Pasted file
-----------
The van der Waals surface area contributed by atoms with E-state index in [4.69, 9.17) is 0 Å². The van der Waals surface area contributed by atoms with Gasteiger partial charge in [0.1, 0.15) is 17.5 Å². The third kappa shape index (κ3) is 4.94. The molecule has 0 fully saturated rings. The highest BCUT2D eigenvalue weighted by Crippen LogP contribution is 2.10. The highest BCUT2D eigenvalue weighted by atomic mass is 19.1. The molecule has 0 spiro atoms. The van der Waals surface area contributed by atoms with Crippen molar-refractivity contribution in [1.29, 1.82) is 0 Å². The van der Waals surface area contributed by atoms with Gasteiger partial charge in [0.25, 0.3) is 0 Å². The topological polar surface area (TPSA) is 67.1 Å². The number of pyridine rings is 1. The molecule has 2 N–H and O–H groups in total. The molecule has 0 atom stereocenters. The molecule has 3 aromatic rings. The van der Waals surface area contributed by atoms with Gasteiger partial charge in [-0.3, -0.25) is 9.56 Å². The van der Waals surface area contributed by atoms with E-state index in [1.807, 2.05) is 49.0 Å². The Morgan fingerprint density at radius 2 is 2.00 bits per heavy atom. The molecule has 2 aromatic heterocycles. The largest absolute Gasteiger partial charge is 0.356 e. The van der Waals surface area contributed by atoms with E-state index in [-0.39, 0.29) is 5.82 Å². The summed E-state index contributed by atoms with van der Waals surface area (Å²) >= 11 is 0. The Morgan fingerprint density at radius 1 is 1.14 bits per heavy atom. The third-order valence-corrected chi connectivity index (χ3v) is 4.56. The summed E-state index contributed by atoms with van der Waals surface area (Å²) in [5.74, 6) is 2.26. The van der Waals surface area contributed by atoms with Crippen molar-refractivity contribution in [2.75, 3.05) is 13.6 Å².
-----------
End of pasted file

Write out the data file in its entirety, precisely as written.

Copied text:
The van der Waals surface area contributed by atoms with E-state index in [4.69, 9.17) is 0 Å². The van der Waals surface area contributed by atoms with Gasteiger partial charge in [0.1, 0.15) is 17.5 Å². The third kappa shape index (κ3) is 4.94. The molecule has 0 fully saturated rings. The highest BCUT2D eigenvalue weighted by Crippen LogP contribution is 2.10. The highest BCUT2D eigenvalue weighted by atomic mass is 19.1. The molecule has 0 spiro atoms. The van der Waals surface area contributed by atoms with Crippen molar-refractivity contribution in [1.29, 1.82) is 0 Å². The van der Waals surface area contributed by atoms with Gasteiger partial charge in [0.25, 0.3) is 0 Å². The topological polar surface area (TPSA) is 67.1 Å². The number of pyridine rings is 1. The molecule has 2 N–H and O–H groups in total. The molecule has 0 atom stereocenters. The molecule has 3 aromatic rings. The van der Waals surface area contributed by atoms with Gasteiger partial charge in [-0.3, -0.25) is 9.56 Å². The van der Waals surface area contributed by atoms with E-state index in [1.807, 2.05) is 49.0 Å². The Morgan fingerprint density at radius 2 is 2.00 bits per heavy atom. The molecule has 2 aromatic heterocycles. The largest absolute Gasteiger partial charge is 0.356 e. The van der Waals surface area contributed by atoms with E-state index in [-0.39, 0.29) is 5.82 Å². The summed E-state index contributed by atoms with van der Waals surface area (Å²) >= 11 is 0. The Morgan fingerprint density at radius 1 is 1.14 bits per heavy atom. The third-order valence-corrected chi connectivity index (χ3v) is 4.56. The summed E-state index contributed by atoms with van der Waals surface area (Å²) in [5.74, 6) is 2.26. The van der Waals surface area contributed by atoms with Crippen molar-refractivity contribution in [2.75, 3.05) is 13.6 Å².